When Tech Gets Too Much: How to Lead Analogue-Style

I’d like to start this post by confirming that I am, first and foremost, a bit of a geek.  I’ll jump at the chance to buy the latest smartphone or try the newest productivity app and immediately hop on board any passing tech bandwagon.

Despite this, I do have my limits when it comes to technology. Sometimes, it really can get too much.

I’m reminded of this when I head to local, traditional networking events, pick up a pen and paper, or simply take a quiet stroll with my four-legged friend; sometimes, life without technology is absolutely blissful.

If you’re in a position of leadership, it pays sometimes to lead without technology and resort to analogue ways of working.

Here’s how you can do just that.

Start writing again with pen and paper

I’m pretty dreadful at handwriting, but there really is something special about using a pen and notepad in a world where we all too easily head to the notes app on our smartphone or the keyboard of a laptop.

When undertaking team meetings, try walking into the room with nothing but your trusty notebook and pen. It’ll feel liberating and has the added benefit of proving to everyone that you’re there to listen, take notes, and not stare endlessly at your laptop screen.

If, like me, it’s been a while since you practiced the art of writing, there are some great tips you can follow to regain that particular mojo.

Meet in person

I love Skype. I love how it facilitates super-fast meetings no matter where the attendees are located.

It’s just a bit cold when you’re leading a team. It might be convenient, but it’s far nicer and more likely to foster a great working relationship if you focus more on meeting in person.

This is pretty easy to do when you work in the same office; but if you’re a business that largely operates remotely, getting together in a room might be viewed as a chore people would rather dispense with.

Encourage traditional meetings with your team as often as possible -- just make sure you plan them efficiently in advance, to ensure the time is used to maximum effect.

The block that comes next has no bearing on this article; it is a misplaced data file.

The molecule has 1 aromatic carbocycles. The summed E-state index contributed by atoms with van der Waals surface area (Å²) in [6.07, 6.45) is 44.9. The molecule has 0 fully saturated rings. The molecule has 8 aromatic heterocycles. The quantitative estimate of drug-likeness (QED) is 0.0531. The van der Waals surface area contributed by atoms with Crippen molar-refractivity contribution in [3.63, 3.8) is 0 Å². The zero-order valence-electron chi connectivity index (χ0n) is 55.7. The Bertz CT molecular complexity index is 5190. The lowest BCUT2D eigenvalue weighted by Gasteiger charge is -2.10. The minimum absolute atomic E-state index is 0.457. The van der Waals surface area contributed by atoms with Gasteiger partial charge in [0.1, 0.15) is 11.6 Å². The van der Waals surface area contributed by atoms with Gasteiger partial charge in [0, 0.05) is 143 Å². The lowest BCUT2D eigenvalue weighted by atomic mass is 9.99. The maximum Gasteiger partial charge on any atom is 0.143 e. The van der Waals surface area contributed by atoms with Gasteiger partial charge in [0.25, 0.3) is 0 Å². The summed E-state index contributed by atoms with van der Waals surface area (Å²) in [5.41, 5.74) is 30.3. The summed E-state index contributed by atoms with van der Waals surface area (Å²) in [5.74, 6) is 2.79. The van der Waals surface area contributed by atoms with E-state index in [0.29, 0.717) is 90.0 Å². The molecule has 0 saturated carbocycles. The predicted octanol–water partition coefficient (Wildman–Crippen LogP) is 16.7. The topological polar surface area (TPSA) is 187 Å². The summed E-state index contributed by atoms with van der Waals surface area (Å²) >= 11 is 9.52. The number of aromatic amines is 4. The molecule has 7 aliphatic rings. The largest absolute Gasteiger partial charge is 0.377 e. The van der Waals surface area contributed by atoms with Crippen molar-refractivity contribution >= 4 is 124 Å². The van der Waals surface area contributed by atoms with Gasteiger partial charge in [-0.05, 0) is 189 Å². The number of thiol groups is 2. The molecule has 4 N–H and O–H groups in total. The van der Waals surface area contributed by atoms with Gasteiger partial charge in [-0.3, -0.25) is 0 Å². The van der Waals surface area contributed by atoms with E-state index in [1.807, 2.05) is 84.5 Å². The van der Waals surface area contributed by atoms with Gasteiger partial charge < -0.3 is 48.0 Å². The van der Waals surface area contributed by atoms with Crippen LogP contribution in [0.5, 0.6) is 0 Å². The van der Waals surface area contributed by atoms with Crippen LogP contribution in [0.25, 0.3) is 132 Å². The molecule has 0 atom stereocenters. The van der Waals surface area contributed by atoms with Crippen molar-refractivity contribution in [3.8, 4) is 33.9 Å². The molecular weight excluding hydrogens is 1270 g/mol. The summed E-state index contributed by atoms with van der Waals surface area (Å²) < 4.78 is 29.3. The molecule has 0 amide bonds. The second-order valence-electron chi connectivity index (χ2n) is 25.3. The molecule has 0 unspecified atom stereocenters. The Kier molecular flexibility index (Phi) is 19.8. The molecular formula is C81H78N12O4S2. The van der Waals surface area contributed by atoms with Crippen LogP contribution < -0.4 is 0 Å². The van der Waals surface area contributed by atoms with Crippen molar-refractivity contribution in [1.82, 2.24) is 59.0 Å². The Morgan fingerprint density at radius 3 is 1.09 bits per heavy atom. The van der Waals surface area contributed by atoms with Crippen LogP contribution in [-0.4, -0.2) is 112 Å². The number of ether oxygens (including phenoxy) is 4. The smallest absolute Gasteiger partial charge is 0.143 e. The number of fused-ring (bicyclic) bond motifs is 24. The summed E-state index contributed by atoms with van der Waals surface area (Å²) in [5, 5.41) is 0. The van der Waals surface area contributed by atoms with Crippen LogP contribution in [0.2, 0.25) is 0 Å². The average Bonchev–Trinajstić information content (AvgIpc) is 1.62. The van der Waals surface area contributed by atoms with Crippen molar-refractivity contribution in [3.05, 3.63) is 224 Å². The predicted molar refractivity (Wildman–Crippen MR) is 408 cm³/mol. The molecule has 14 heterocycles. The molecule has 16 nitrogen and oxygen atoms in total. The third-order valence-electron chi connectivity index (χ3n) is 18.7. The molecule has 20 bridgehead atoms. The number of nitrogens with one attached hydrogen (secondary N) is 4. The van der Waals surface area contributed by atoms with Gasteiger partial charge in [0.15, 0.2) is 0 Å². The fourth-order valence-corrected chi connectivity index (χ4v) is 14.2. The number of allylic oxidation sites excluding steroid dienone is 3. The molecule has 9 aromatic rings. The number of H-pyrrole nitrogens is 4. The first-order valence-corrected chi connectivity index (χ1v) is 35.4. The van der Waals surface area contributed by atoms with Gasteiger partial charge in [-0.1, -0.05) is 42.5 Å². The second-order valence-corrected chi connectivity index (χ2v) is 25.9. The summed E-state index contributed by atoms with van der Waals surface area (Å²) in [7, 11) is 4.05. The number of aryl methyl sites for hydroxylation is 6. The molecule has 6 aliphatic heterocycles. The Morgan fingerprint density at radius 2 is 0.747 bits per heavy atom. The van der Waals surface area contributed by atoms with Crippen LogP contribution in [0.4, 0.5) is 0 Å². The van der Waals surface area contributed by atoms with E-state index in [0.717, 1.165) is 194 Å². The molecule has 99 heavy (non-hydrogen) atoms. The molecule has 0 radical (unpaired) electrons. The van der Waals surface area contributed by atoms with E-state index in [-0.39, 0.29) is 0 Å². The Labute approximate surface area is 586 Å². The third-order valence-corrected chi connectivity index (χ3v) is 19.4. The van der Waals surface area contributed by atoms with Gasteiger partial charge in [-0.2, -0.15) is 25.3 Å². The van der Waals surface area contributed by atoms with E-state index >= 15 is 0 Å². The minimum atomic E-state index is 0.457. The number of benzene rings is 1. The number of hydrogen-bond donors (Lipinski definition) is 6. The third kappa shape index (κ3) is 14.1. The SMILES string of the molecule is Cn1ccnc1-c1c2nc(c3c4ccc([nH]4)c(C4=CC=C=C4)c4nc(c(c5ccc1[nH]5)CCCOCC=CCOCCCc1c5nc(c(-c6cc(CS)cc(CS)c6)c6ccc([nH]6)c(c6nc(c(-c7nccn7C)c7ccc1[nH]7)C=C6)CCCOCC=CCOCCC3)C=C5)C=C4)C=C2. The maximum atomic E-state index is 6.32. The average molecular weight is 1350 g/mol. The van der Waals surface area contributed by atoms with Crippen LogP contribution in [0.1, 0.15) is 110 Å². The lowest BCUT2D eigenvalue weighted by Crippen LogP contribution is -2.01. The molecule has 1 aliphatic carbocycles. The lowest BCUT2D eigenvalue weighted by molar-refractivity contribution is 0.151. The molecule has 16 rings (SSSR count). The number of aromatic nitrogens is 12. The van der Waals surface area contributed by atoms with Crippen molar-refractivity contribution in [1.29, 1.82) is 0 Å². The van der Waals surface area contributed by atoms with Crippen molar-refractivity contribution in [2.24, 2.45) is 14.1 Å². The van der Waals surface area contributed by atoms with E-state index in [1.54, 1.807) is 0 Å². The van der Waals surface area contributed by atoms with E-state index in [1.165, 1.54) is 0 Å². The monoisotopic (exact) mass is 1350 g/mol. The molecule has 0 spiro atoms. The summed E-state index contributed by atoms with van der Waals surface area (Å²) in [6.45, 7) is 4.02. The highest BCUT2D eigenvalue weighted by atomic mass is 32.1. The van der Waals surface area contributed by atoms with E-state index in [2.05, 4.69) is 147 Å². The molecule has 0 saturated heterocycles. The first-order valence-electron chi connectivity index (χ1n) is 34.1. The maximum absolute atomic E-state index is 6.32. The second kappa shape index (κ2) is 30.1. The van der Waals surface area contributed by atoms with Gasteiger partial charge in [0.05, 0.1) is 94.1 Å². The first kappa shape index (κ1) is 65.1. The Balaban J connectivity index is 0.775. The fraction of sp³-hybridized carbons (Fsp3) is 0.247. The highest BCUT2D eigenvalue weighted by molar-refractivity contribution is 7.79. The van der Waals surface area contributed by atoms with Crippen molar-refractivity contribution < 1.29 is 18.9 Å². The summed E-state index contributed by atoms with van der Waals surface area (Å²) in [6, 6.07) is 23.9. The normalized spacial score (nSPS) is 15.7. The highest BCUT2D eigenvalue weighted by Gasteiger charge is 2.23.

Collaborate in a room

We’re blessed with a raft of digital tools that make collaborating on projects an absolute breeze; but just like Skype, they often remove the all-important human element that’s inherently part of working in a team.

On a project management app, your colleague becomes nothing more than a little avatar that pops up in chat windows and to whom you can assign tasks. This is why occasionally dispensing with such tools and spending time in the same room working with paper, pens, and a good old-fashioned white board is so important.

Write to staff -- don’t email them

Try this for size: next time you need to write to a member of your team, do so with pen and paper and either hand deliver it or have it posted, if they work remotely.

Email is great and still plays a vital role in business, but the lifeblood of a company can be sucked dry if it’s used too much.

Traditional mail is so rare these days it’s a joy to receive -- particularly when it’s a note of thanks from your boss or confirmation that you’re about to receive the pay rise you’ve been hankering for.

Wrapping up

The key to living a happy, successful life as a leader lies in combining the wonderful technology that surrounds us with traditional values that inspire you to, occasionally, put the smartphone or laptop to one side and engage with people directly.

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